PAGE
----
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Building a LAN Application
So now you’ve got a menu. You can run that menu and select the various menu options, and generally nothing happens—unless, of course, you find one that generates an error. This is technically sound but functionally uninteresting. What you’d like to do is “hang some forms” on your menu. In other words, the first thing a user is liable to want to do is open a form and enter some data. In this chapter, I’m going to show you how to add forms to your menu (using your own base classes, of course) and build a set of common methods that you can reuse instead of having to recode them for each form.
In the olden days (remember them? about six months ago?), you’d create a menu option for a screen (you called them “screens” in those simpler times), create the screen—consisting of data elements and some controls such as Next/Previous and Add/Save buttons—and you’d be all done.
With Visual FoxPro, you’re going to do things a little differently. Your ultimate goal is to have the ability to open multiple forms on the screen, and have users be able to move between them as they desire. In fact, you’re even going to give them the ability—in selected situations— to open multiple copies of the same form. And you’re going to provide a common toolbar for all of these forms. This toolbar will have buttons for each of the options that we used to have on a specific form: Next, Previous, Add, and so on. As a result, the toolbar becomes part of the application; it’s no longer part of a single form. Furthermore, because you’re going to make our forms friendly to those “rodentially challenged” folk (as people who don’t like mice refer to themselves), you’ll have a Record menu with its corresponding keyboard shortcuts.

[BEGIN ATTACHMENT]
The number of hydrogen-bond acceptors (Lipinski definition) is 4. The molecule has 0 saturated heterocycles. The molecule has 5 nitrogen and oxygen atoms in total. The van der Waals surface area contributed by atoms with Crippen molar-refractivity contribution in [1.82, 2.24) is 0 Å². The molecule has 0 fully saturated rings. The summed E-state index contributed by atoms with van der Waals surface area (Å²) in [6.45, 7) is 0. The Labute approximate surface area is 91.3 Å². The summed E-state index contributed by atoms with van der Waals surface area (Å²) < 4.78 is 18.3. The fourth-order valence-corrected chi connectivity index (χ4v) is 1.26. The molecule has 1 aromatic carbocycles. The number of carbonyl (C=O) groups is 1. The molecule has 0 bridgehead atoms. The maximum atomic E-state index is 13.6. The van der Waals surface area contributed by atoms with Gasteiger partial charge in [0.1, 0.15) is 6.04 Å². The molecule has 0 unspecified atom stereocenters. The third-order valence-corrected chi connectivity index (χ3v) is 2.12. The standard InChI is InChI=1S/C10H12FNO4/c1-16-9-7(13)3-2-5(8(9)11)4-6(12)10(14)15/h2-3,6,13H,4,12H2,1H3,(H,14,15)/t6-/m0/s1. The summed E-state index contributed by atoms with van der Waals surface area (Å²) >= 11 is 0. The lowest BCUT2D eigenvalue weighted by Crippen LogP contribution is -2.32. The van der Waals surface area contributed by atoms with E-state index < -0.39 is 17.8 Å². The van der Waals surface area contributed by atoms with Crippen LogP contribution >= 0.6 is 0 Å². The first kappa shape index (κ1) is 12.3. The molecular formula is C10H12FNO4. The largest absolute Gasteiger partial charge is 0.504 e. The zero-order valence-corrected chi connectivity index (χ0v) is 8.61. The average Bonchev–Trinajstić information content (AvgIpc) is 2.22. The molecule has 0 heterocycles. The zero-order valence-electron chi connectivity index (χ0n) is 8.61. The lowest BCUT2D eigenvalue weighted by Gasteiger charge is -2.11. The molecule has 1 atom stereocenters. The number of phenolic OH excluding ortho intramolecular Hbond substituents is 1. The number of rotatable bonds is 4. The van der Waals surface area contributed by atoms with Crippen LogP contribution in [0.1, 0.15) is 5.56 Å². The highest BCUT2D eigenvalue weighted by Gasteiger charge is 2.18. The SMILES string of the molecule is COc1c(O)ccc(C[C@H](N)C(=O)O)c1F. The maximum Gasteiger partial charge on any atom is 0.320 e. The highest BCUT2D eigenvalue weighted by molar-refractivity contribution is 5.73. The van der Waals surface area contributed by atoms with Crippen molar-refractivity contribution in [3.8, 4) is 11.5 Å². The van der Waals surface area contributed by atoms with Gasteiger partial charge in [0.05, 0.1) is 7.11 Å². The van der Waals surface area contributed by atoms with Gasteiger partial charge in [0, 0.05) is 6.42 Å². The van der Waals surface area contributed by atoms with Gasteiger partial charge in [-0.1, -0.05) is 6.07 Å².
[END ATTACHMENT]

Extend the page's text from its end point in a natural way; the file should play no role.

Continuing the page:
To handle all of this, you’re going to need to build some application-wide functionality (to handle the toolbar and menu options) as well as a generic engine to handle all of the goings-on that will be required for multiple forms. If you’ve looked at Tastrade, you’ve seen that this is all built in, and that you can fill up many a sheet of paper—and go through the better part of a bottle of aspirin—trying to map the relationships between the programs, classes, and forms. It’s not impossible; there’s just an awful lot to comprehend. And remember, you’re trying to learn a whole new set of tools at the same time you’re working on the syntax and concepts.